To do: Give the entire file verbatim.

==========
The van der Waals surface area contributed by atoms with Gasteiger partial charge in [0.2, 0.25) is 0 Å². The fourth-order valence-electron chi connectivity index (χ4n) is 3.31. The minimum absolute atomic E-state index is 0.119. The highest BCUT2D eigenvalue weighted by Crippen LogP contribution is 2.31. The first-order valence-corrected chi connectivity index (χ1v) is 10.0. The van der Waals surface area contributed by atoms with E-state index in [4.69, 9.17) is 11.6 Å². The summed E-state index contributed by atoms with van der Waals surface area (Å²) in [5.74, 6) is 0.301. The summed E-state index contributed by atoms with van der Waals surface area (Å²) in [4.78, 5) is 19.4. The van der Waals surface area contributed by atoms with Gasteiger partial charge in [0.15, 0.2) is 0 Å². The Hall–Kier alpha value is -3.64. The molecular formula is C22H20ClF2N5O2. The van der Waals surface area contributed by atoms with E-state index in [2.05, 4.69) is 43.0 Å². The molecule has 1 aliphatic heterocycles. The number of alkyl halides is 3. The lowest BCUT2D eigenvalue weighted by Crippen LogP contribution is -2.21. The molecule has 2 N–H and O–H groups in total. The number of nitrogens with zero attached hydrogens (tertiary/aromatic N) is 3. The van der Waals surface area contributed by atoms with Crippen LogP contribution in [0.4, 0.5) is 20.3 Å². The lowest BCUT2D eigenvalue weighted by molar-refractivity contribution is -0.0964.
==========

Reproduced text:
The van der Waals surface area contributed by atoms with Gasteiger partial charge in [0.2, 0.25) is 0 Å². The fourth-order valence-electron chi connectivity index (χ4n) is 3.31. The minimum absolute atomic E-state index is 0.119. The highest BCUT2D eigenvalue weighted by Crippen LogP contribution is 2.31. The first-order valence-corrected chi connectivity index (χ1v) is 10.0. The van der Waals surface area contributed by atoms with E-state index in [4.69, 9.17) is 11.6 Å². The summed E-state index contributed by atoms with van der Waals surface area (Å²) in [5.74, 6) is 0.301. The summed E-state index contributed by atoms with van der Waals surface area (Å²) in [4.78, 5) is 19.4. The van der Waals surface area contributed by atoms with Gasteiger partial charge in [0.15, 0.2) is 0 Å². The Hall–Kier alpha value is -3.64. The molecular formula is C22H20ClF2N5O2. The van der Waals surface area contributed by atoms with E-state index in [2.05, 4.69) is 43.0 Å². The molecule has 1 aliphatic heterocycles. The number of alkyl halides is 3. The lowest BCUT2D eigenvalue weighted by Crippen LogP contribution is -2.21. The molecule has 2 N–H and O–H groups in total. The number of nitrogens with zero attached hydrogens (tertiary/aromatic N) is 3. The van der Waals surface area contributed by atoms with Crippen LogP contribution in [0.4, 0.5) is 20.3 Å². The lowest BCUT2D eigenvalue weighted by molar-refractivity contribution is -0.0964.